To address these concerns, Sen. Tom Harkin (D-Iowa) is spearheading efforts to pass the 2006 Child Nutrition Promotion and School Lunch Protec-tion Act. Introduced in early April, the bill would update 1979 standards defining "foods of minimal nutritional value" and regulate what can be sold in the cafeteria during the lunch hour. The current standard, for instance, emphasizes certain nutrients but doesn't address issues such as overly caloric foods, transfat, salt, or added sugars. Thus pizzas and Oreos can be sold, but seltzer water cannot.
Perhaps more important, the school lunch program has no control over foods served outside the cafeteria, where junk foods are proliferating most rapidly. A recent report by the Government Accounting Office found that 99 percent of high schools, 97 percent of middle schools, and 83 percent of elementary schools have vending machines, school stores, or snack bars commonly selling junk foods such as soda, candy, salty snacks, and high-fat baked goods.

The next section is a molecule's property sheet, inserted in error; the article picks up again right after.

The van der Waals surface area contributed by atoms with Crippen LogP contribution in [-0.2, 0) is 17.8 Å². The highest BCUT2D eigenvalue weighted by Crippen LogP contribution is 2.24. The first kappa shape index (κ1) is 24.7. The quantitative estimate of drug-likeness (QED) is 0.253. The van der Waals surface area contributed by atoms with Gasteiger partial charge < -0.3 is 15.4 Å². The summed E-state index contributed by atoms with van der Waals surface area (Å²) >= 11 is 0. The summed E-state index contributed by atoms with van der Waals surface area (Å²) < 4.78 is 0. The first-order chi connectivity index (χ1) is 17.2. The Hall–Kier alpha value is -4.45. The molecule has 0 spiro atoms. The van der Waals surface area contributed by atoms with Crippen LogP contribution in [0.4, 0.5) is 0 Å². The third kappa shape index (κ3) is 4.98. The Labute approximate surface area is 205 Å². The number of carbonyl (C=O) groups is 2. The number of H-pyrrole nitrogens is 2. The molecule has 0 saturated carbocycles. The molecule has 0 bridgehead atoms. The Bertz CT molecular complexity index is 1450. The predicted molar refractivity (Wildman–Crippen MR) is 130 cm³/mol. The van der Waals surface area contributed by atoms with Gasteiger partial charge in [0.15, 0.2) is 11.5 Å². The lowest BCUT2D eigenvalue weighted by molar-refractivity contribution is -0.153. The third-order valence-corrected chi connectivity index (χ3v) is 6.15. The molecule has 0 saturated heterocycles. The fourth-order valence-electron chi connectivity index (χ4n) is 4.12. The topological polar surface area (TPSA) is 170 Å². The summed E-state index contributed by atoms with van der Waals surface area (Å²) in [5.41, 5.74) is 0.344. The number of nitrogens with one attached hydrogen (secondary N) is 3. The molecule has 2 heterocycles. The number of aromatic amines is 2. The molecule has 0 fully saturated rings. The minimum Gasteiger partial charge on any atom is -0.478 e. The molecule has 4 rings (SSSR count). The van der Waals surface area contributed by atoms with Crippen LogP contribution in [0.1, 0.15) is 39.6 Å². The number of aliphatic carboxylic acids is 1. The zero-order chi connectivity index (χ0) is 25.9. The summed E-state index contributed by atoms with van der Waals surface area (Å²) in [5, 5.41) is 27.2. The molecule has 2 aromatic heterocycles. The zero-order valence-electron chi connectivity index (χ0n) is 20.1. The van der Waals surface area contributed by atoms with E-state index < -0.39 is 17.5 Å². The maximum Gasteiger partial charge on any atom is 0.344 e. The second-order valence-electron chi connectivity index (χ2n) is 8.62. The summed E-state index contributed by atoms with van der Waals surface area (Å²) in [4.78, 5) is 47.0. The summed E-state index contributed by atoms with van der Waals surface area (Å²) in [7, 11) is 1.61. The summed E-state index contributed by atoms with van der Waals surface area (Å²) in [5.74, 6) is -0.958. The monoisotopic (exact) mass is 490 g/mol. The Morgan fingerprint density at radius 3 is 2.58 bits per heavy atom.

The Harkin bill would extend standards to the entire school and for the entire day. "Many kids are at school for two meals a day," Harkin says. "But instead of a nutritious school breakfast and lunch in the cafeteria, they are enticed to eat Cheetos and a Snickers bar from the vending machines in the hallway. Junk food sales in schools are out of control."
Not surprisingly, the bill faces opposition from the soda and snack-food industry.
"The industry's not going to support a bill that's not showing results," Lisa Katic, a consultant to the food and beverage industry, told the Chicago Tribune. The emphasis, she said, should be on having kids get more exercise.